by Reyna Estrada / Sports Editor
As the sky transformed from pale blue to the looming grey of an incoming night, gold, red and white lanterns illuminated the crowd that gathered throughout Soldier Field for the Light the Night Walk. The atmosphere and optimism was visible even from afar, as the bright colors surrounded the guests softly and upbeat music played in the background while children danced.
Yet the harsh reality of what united the crowd glared incessantly. It was apparent in their tearful eyes and grasped hands as participants, holding gold lanterns, were invited to raise them in a moment of remembrance for those who have lost their lives to blood cancer.
As the other lanterns slowly rose, continuing to light up the cool Chicago night, the significance of each reminded the crowd of why they gathered. Gold, in memory of those lost. Red, for supporters and advocates. And white for survivors and patients.
“Five, four, three, two, one,” a cascade of participants counted down as the Light The Night Walk officially began, lowering their bright lanterns as they embarked upon their journey.
The walk is part of “a series of fundraising campaigns benefiting the Leukemia & Lymphoma Society’s (LLS) funding of research to find blood cancer cures,” according to Lightthenight.org.
“Light The Night is an opportunity for people to gather together and work toward a future without blood cancer,” said Pam Swenk, executive director of the organization’s Illinois chapter. “Our participants are survivors, patients receiving treatment, those who have lost someone to a blood cancer, as well as community members who have joined this fight against blood cancer.”
“And we are seeing the results firsthand,” Swenk added. “Revolutionary new treatments originally discovered through blood cancer research are now being tested in clinical trials for other cancers.”
Participants can elect to fundraise for LLS as a team or an individual prior to the walk. Since the founding of LLS in 1948, the organization has invested approximately $3.2 billion in cancer research, according to lls.org. Additionally, LLS says they have contributed to 34 out of the 39 blood cancer treatments approved by the FDA in 2017 and 2018. The impact is quantifiable.
“The dollars you raise are going to help countless people live longer lives. It’s going to fund research that leads to clinical trials. It’s going to help people just like me be here for moments just like this,” Paul Baits, a Non-Hodgkin’s lymphoma survivor, told the crowd just prior to the beginning of the walk.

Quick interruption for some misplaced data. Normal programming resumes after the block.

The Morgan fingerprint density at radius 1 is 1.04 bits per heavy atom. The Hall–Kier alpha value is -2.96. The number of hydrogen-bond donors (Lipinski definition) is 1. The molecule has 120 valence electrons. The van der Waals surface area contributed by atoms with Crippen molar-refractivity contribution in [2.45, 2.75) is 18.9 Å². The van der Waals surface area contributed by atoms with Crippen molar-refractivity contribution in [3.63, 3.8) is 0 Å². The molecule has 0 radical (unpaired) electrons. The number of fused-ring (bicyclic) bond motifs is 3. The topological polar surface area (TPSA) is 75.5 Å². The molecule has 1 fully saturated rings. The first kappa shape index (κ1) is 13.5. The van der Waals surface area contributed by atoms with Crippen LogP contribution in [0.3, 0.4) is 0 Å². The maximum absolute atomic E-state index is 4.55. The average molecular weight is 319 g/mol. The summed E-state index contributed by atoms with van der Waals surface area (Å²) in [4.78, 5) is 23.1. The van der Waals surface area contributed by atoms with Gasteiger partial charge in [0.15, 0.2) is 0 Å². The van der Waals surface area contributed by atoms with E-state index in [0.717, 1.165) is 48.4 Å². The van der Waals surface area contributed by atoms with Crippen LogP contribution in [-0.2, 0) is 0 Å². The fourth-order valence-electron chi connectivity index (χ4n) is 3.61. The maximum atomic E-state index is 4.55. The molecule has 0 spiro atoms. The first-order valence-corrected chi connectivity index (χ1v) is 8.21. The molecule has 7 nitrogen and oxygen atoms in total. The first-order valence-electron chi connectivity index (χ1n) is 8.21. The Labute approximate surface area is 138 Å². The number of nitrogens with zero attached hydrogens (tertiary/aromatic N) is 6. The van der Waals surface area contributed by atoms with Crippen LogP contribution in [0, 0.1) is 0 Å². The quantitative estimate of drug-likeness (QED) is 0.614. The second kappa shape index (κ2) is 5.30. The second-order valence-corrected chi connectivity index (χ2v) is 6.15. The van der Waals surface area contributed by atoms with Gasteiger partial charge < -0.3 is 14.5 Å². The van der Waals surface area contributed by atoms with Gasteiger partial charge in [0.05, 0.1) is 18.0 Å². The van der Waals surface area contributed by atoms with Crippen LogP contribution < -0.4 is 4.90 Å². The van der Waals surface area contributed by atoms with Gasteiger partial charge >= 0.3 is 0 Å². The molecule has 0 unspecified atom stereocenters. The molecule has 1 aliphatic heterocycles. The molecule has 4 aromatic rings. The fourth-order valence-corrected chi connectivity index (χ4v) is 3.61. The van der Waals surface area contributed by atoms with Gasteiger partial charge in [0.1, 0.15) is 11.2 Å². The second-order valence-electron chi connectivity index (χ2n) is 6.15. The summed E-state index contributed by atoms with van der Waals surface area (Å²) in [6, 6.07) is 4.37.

While the event took place on Saturday Oct.19 2019, fundraising efforts started weeks or even months prior for many participants. In addition to fundraising, some attendees said they hope to spread awareness about blood cancers.
Nicole Bullock, a three- year Non-hodgkin’s lymphoma survivor, said 2019 marked her third year attending the walk.
”As a result of my journey with Non-hodgkin’s lymphoma, I started the Nicole Cares Foundation because I didn’t know what it was before I was diagnosed and all my family and friends didn’t either. So, we’re bringing awareness, we raise money—I think we raised $2,500 this year,” said Bullock, a Chicago resident.
“In order for people to continue living longer we need more advancements in medicine and treatment. And so that’s why it’s important,” she added.
While the walk was the night’s main, there were various other features, including a live band that serenaded the crowd. Guests were also encouraged to stop by the blood drive or informational tents.
Some participants said that they enjoyed the sense of community they found at Light the Night event.
Entrenda Free, a Non-Hodgkin’s Lymphoma survivor who lives in a south suburb of Chicago, said she attended the walk both for herself and others.
“It’s very important just to continue to bring awareness of what’s going on, and to be able to support others-—it takes a village,” Etrenda said. “Coming together with this positive energy and encouragement of one another, it just helps, and people know they’re not alone.”
Light the Night was run largely by volunteers who were tasked with helping set up the event, maintaining certain tents such as the lantern pick up, or simply sending words of encouragement to the participants at checkpoints throughout the walk.
Samantha Tottea, a nursing student at Depaul University worked on the “bright light” tent, which was designed to honor participants who raised $1,000 or more. Tottea and the other bright light volunteers said volunteering for LLS was a great experience.
“It really gets you out in the community,” Tottea said, “I think it’s really important to get out there and work with people in different settings than you’re used to.”
While many fundraisers walked in hopes of contributing to advancements in research and treatment, many others walked in memory of loved ones lost.
As the walk came to an end and the bright colors swarmed back into the festival grounds, among the lanterns and participants were Gregg and Micheal Oshita.
On Oct. 23 2017, Gregg Oshita lost his wife of 44 years, Robyn, to acute myeloid leukemia. He participated in the event with his son Micheal and a team of others to walk in Robyn’s memory.
“Robyn was my soulmate, the love of my life,” said Gregg Oshita, who lives in Ohio. In addition to attending events such as the Light the Night walk, they also founded Gregg and Robyn Oshita Foundation.
“You look at all these lanterns and these people and they’ve lost somebody battling something or fighting it themselves, and it’s so inspiring because you know you never want to give up. Hopefully one day there will be a cure,” said Micheal Oshita.
As the event dwindled, red, white and other gold lanterns, accompanied with the stories and memories of many others like Robyn Oshita, left Soldier Field, continuing to light the dreary Chicago night.